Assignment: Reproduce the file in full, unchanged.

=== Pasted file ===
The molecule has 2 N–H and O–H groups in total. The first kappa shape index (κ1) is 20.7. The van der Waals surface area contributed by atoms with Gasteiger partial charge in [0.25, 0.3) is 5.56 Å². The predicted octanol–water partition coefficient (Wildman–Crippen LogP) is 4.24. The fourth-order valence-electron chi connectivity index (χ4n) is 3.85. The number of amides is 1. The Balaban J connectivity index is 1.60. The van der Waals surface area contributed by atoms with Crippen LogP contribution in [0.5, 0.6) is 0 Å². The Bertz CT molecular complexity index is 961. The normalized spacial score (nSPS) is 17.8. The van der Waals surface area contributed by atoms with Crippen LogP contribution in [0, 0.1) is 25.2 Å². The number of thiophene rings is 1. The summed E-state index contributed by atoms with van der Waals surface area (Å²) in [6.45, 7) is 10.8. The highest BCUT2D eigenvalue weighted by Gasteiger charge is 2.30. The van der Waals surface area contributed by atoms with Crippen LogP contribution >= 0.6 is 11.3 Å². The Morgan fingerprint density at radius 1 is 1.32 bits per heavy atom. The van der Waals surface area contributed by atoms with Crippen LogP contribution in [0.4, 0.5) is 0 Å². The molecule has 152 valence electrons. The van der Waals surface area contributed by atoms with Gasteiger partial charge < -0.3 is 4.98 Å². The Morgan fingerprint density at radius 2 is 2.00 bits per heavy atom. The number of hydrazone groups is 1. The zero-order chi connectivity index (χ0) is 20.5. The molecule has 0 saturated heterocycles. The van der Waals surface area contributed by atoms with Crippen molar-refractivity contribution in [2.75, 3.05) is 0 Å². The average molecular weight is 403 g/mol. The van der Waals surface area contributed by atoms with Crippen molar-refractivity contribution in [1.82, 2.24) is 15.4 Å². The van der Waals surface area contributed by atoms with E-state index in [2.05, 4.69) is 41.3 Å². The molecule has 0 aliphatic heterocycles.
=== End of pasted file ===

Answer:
The molecule has 2 N–H and O–H groups in total. The first kappa shape index (κ1) is 20.7. The van der Waals surface area contributed by atoms with Gasteiger partial charge in [0.25, 0.3) is 5.56 Å². The predicted octanol–water partition coefficient (Wildman–Crippen LogP) is 4.24. The fourth-order valence-electron chi connectivity index (χ4n) is 3.85. The number of amides is 1. The Balaban J connectivity index is 1.60. The van der Waals surface area contributed by atoms with Crippen LogP contribution in [0.5, 0.6) is 0 Å². The Bertz CT molecular complexity index is 961. The normalized spacial score (nSPS) is 17.8. The van der Waals surface area contributed by atoms with Crippen LogP contribution in [0, 0.1) is 25.2 Å². The number of thiophene rings is 1. The summed E-state index contributed by atoms with van der Waals surface area (Å²) in [6.45, 7) is 10.8. The highest BCUT2D eigenvalue weighted by Gasteiger charge is 2.30. The van der Waals surface area contributed by atoms with Crippen LogP contribution >= 0.6 is 11.3 Å². The Morgan fingerprint density at radius 1 is 1.32 bits per heavy atom. The van der Waals surface area contributed by atoms with Crippen LogP contribution in [0.4, 0.5) is 0 Å². The molecule has 152 valence electrons. The van der Waals surface area contributed by atoms with Gasteiger partial charge < -0.3 is 4.98 Å². The Morgan fingerprint density at radius 2 is 2.00 bits per heavy atom. The number of hydrazone groups is 1. The zero-order chi connectivity index (χ0) is 20.5. The molecule has 0 saturated heterocycles. The van der Waals surface area contributed by atoms with Crippen molar-refractivity contribution in [2.75, 3.05) is 0 Å². The average molecular weight is 403 g/mol. The van der Waals surface area contributed by atoms with Crippen molar-refractivity contribution in [1.82, 2.24) is 15.4 Å². The van der Waals surface area contributed by atoms with E-state index in [2.05, 4.69) is 41.3 Å². The molecule has 0 aliphatic heterocycles.